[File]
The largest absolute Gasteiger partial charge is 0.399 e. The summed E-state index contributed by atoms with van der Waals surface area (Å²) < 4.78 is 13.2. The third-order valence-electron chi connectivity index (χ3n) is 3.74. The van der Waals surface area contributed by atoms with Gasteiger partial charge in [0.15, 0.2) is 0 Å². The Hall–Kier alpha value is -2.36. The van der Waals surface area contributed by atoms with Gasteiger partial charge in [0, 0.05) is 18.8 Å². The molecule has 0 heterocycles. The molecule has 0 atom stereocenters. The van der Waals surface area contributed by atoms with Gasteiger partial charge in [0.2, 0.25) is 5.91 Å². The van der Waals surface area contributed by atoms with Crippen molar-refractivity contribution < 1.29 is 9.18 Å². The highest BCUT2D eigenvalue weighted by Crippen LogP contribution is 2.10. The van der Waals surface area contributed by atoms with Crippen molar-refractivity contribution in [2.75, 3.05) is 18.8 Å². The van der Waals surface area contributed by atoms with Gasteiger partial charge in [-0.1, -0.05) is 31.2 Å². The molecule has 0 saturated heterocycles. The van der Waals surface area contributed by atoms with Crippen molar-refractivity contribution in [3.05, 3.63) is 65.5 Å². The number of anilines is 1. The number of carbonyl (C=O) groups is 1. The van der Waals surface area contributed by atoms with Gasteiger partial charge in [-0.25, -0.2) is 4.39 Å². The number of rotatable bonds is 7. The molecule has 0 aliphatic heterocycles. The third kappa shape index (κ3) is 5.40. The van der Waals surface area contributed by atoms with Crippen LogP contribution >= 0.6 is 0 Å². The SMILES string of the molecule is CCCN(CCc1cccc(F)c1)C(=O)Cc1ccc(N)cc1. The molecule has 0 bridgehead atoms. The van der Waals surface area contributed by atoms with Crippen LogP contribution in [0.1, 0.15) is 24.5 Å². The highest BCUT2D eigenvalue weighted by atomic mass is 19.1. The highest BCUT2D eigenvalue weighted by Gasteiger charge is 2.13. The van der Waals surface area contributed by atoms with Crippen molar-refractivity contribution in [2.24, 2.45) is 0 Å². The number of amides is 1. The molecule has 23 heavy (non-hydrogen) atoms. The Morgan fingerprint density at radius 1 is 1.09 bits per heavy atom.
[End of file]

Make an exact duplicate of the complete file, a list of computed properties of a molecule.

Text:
The largest absolute Gasteiger partial charge is 0.399 e. The summed E-state index contributed by atoms with van der Waals surface area (Å²) < 4.78 is 13.2. The third-order valence-electron chi connectivity index (χ3n) is 3.74. The van der Waals surface area contributed by atoms with Gasteiger partial charge in [0.15, 0.2) is 0 Å². The Hall–Kier alpha value is -2.36. The van der Waals surface area contributed by atoms with Gasteiger partial charge in [0, 0.05) is 18.8 Å². The molecule has 0 heterocycles. The molecule has 0 atom stereocenters. The van der Waals surface area contributed by atoms with Gasteiger partial charge in [0.2, 0.25) is 5.91 Å². The van der Waals surface area contributed by atoms with Crippen molar-refractivity contribution < 1.29 is 9.18 Å². The highest BCUT2D eigenvalue weighted by Crippen LogP contribution is 2.10. The van der Waals surface area contributed by atoms with Crippen molar-refractivity contribution in [2.75, 3.05) is 18.8 Å². The van der Waals surface area contributed by atoms with Gasteiger partial charge in [-0.1, -0.05) is 31.2 Å². The molecule has 0 saturated heterocycles. The van der Waals surface area contributed by atoms with Crippen molar-refractivity contribution in [3.05, 3.63) is 65.5 Å². The number of anilines is 1. The number of carbonyl (C=O) groups is 1. The van der Waals surface area contributed by atoms with Gasteiger partial charge in [-0.25, -0.2) is 4.39 Å². The number of rotatable bonds is 7. The molecule has 0 aliphatic heterocycles. The third kappa shape index (κ3) is 5.40. The van der Waals surface area contributed by atoms with Crippen LogP contribution >= 0.6 is 0 Å². The SMILES string of the molecule is CCCN(CCc1cccc(F)c1)C(=O)Cc1ccc(N)cc1. The molecule has 0 bridgehead atoms. The van der Waals surface area contributed by atoms with Crippen LogP contribution in [0.1, 0.15) is 24.5 Å². The highest BCUT2D eigenvalue weighted by atomic mass is 19.1. The highest BCUT2D eigenvalue weighted by Gasteiger charge is 2.13. The van der Waals surface area contributed by atoms with Crippen molar-refractivity contribution in [2.24, 2.45) is 0 Å². The number of amides is 1. The molecule has 23 heavy (non-hydrogen) atoms. The Morgan fingerprint density at radius 1 is 1.09 bits per heavy atom.